Friday, July 22, 2016

Will the Huskers Really "Run the Ball" in 2016?

To me, it's the big question going into 2016: Will Nebraska actually commit to running the ball in 2016? We saw what happened last year; the Huskers lost seven games, sometimes in mind-numbing fashion, in forcing the passing game. I'd argue that Nebraska lost at least four games (Illinois, Northwestern, Purdue and Iowa) last year because of excessive use of the passing game. Yes, Nebraska has some dynamic receivers...but overdependence on a passing attack led to far too many turnovers, and thus, too many losses in 2015.

In the Foster Farms Bowl, Nebraska unleashed a furious ground game and pulled off the upset of UCLA. But was that a change of philosophy by this coaching staff, or simply the coaches recognizing that UCLA had been vulnerable all season on the ground? Immediately after the game, I thought it was more of the former.

As this year has gone on, I'm starting to worry that it's the latter. In a March news conference, I read that Mike Riley hoped not to run the ball more, but rather merely run the ball better. I have no problem with trying to run the ball better, but I believe that in order to do that, the Huskers will need to run more in 2016 than they did in 2015. I  firmly believe that Nebraska needs to run the ball 60-65 percent of the time with this personnel.  That doesn't mean 50 rushes, like against UCLA...but it does suggest that the Huskers need to be pushing to be over 40 a game on a regular basis.

Evidence is lacking as to what direction Mike Riley will go this season...but what little I've seen suggests that Riley isn't willing to change his stripes offensively. He might have been forced to if he wanted to stay at Oregon State, but now I get the feeling that he's hoping he can recruit players to effectively run his scheme more successfully to Lincoln than he could in Corvallis.

Problem is that he doesn't have that sort of quarterback in 2016. And frankly, I don't see a lot of evidence that he's doing it for future seasons either. 

Yes, that's premature to say at this point. Certainly blasphemous for a Husker fan to say. And arguably hypocritical for a known non-believer in recruiting hype today at this point. So call it more of a hunch at this point than anything else.

So you tell me: do you think Mike Riley will run the ball more in 2016? Or do you even care?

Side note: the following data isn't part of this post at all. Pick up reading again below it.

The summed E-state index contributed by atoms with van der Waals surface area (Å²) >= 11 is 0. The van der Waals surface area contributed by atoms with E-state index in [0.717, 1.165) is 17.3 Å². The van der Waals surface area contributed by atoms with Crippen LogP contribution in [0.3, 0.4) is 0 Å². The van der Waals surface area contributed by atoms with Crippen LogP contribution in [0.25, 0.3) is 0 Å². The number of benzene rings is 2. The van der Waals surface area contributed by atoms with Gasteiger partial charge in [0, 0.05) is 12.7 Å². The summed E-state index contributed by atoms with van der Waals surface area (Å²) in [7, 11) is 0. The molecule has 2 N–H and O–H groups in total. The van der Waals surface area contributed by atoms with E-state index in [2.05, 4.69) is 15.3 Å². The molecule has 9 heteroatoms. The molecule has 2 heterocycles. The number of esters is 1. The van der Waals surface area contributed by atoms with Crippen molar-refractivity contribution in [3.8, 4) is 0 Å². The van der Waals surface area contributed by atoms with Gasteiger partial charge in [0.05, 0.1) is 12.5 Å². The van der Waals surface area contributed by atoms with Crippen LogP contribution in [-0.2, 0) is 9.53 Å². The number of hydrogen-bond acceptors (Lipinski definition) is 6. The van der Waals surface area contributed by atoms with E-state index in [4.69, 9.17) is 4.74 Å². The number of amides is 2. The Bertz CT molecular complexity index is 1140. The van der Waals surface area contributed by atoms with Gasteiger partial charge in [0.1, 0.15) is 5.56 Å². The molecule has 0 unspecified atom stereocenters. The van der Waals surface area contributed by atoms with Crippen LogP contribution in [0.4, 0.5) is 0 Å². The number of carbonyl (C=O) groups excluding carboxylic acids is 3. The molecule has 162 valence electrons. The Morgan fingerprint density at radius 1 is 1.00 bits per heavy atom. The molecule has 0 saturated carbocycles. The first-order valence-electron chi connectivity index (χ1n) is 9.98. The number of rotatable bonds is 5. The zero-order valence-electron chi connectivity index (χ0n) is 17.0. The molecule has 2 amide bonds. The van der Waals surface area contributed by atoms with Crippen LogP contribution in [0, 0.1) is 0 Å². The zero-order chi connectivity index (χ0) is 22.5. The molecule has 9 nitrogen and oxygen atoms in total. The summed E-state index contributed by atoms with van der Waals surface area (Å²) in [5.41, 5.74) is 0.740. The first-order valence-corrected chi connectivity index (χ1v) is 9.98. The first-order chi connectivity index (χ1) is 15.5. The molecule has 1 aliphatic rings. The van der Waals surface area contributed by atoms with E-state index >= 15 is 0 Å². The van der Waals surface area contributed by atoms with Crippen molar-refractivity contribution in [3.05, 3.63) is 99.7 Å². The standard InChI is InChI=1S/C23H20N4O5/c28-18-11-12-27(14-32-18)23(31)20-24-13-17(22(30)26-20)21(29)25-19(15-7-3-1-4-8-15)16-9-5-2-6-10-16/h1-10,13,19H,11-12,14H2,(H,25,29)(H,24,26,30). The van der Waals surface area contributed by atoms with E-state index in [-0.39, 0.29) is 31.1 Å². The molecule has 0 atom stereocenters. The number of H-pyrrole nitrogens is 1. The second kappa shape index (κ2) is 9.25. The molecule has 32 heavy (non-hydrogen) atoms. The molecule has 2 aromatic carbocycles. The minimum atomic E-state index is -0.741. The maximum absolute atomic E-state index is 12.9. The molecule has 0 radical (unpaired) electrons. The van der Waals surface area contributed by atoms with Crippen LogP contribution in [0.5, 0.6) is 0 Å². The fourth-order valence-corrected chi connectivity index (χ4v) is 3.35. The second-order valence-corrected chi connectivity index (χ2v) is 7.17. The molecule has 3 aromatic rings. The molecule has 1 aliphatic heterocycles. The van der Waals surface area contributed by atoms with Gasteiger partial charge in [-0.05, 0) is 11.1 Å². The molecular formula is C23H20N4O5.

jeff725 said...


I agree with you. Nebraska needs to RUN THE BALL. Not necessarily more, but BETTER. I think we can all agree that Coach Osborne's playbook is in its proper location....the trophy case.

But here's the deal: I've been doing my own little bit of mental "analytics" since the coach-that-shall-not-be-named years. From Callahan to Watson to Beck to Langsdorf, anytime Nebraska rushes the ball for at least 200 yards in a game, regardless of how much they throw it, they win that game more often than not.

And I'm not talking about running sissy draw plays....I'm talking about MASHING THE BALL at people. Go back to the Miami game in 2014. That was the offense I had been waiting for Tim Beck to run. Yes, Nebraska threw the ball around some. Yes, Nebraska ran the shotgun-spread. But when they ran the ball, they MASHED IT down Miami's throat. That was the first time I had seen anything resembling a PHYSICAL O-Line. Ameer Abdullah was a freaking BOWLING BALL!! The "Hurri-gangstas" wanted no part of him. Somewhere in one of the skyboxes, Jedi Master Osborne had to have been saying "Use the Force, Tim Beck. Let go, Beck."

As I said earlier, Coach Osborne's playbook is in the trophy case where it rightfully belongs. But I still believe you can run elements of it in today's spread offenses. You just have to WANT to do it.

End of rant.

Husker Mike said...

My first instinct to your comment about Osborne's offense belong in a trophy case was a reflexive "NO IT DOESN'T"...but then I thought about it a bit, and realized how Osborne was continually evolving and adapting his offense. In the late 80's, he implemented aspects of the run and shoot, and even combined it with the wishbone - as a passing formation!

So Osborne's offense would adapt to the rise of the spread and the rule changes that have emboldened the passing game over the last 15-20 years.

And yes, that Miami offensive game plan was awesome.

jeff725 said...


I'll try to clarify myself a little bit. The "trophy case" thing was a positive. Osborne's offense won 5 National Championships after all. But I doubt it could be as run-heavy as it was back in the day.

And I agree with you that Tom tweaked his system over the years. You could see him starting to experiment with the spread a little bit in 1997 (specifically in the Washington and Tennessee games).

I guess where I was going with my rant was, to me, running the ball isn't so much a system but an ATTITUDE; you're physically attacking the defense. It seems like it's becoming a lost art.

Kevin Gress said...

I agree with your comment that Nebraska needs to run it 60-65% of the time, but I'd go farther and say that that should be the goal, not just with this team. College football is set up to favor strong running teams and since at least the 70s, that's been Nebraska's identity.

Riley might be forced to run more this season, if he hopes to win more games and hang onto his job, but I don't believe for a second that he 'gets it'. He's Callahan-esque about his offensive philosophy. I'm just afraid that he's going to lead Nebraska into the mediocrity that he's used to, until those in administration get wise.